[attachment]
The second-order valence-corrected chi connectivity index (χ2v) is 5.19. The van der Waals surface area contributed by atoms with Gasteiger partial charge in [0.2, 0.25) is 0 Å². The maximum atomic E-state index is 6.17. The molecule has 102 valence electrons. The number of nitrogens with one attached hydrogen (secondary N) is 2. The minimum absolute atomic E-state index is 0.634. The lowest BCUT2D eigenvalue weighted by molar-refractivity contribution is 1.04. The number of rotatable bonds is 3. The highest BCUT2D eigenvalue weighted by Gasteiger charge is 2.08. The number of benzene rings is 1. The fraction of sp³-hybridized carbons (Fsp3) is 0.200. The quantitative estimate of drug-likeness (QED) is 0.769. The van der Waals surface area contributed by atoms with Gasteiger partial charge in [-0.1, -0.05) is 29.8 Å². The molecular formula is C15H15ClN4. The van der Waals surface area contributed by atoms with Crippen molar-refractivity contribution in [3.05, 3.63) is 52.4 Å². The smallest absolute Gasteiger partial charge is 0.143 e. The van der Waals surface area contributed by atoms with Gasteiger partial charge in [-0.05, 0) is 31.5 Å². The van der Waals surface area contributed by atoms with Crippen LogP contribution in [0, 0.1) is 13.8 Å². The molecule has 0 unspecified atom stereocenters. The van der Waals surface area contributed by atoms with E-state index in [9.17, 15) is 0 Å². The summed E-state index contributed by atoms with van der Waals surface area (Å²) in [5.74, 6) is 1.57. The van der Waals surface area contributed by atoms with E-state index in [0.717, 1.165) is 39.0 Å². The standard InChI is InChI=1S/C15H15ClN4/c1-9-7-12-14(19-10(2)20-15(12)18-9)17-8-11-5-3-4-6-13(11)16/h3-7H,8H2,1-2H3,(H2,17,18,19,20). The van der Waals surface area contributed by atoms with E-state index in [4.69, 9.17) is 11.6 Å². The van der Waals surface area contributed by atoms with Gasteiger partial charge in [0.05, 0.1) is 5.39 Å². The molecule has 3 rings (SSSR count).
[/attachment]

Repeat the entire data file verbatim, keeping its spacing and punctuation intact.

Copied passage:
The second-order valence-corrected chi connectivity index (χ2v) is 5.19. The van der Waals surface area contributed by atoms with Gasteiger partial charge in [0.2, 0.25) is 0 Å². The maximum atomic E-state index is 6.17. The molecule has 102 valence electrons. The number of nitrogens with one attached hydrogen (secondary N) is 2. The minimum absolute atomic E-state index is 0.634. The lowest BCUT2D eigenvalue weighted by molar-refractivity contribution is 1.04. The number of rotatable bonds is 3. The highest BCUT2D eigenvalue weighted by Gasteiger charge is 2.08. The number of benzene rings is 1. The fraction of sp³-hybridized carbons (Fsp3) is 0.200. The quantitative estimate of drug-likeness (QED) is 0.769. The van der Waals surface area contributed by atoms with Gasteiger partial charge in [-0.1, -0.05) is 29.8 Å². The molecular formula is C15H15ClN4. The van der Waals surface area contributed by atoms with Crippen molar-refractivity contribution in [3.05, 3.63) is 52.4 Å². The smallest absolute Gasteiger partial charge is 0.143 e. The van der Waals surface area contributed by atoms with Gasteiger partial charge in [-0.05, 0) is 31.5 Å². The van der Waals surface area contributed by atoms with Crippen LogP contribution in [0, 0.1) is 13.8 Å². The molecule has 0 unspecified atom stereocenters. The van der Waals surface area contributed by atoms with E-state index in [9.17, 15) is 0 Å². The summed E-state index contributed by atoms with van der Waals surface area (Å²) in [5.74, 6) is 1.57. The van der Waals surface area contributed by atoms with E-state index in [0.717, 1.165) is 39.0 Å². The standard InChI is InChI=1S/C15H15ClN4/c1-9-7-12-14(19-10(2)20-15(12)18-9)17-8-11-5-3-4-6-13(11)16/h3-7H,8H2,1-2H3,(H2,17,18,19,20). The van der Waals surface area contributed by atoms with E-state index in [4.69, 9.17) is 11.6 Å². The van der Waals surface area contributed by atoms with Gasteiger partial charge in [0.05, 0.1) is 5.39 Å². The molecule has 3 rings (SSSR count).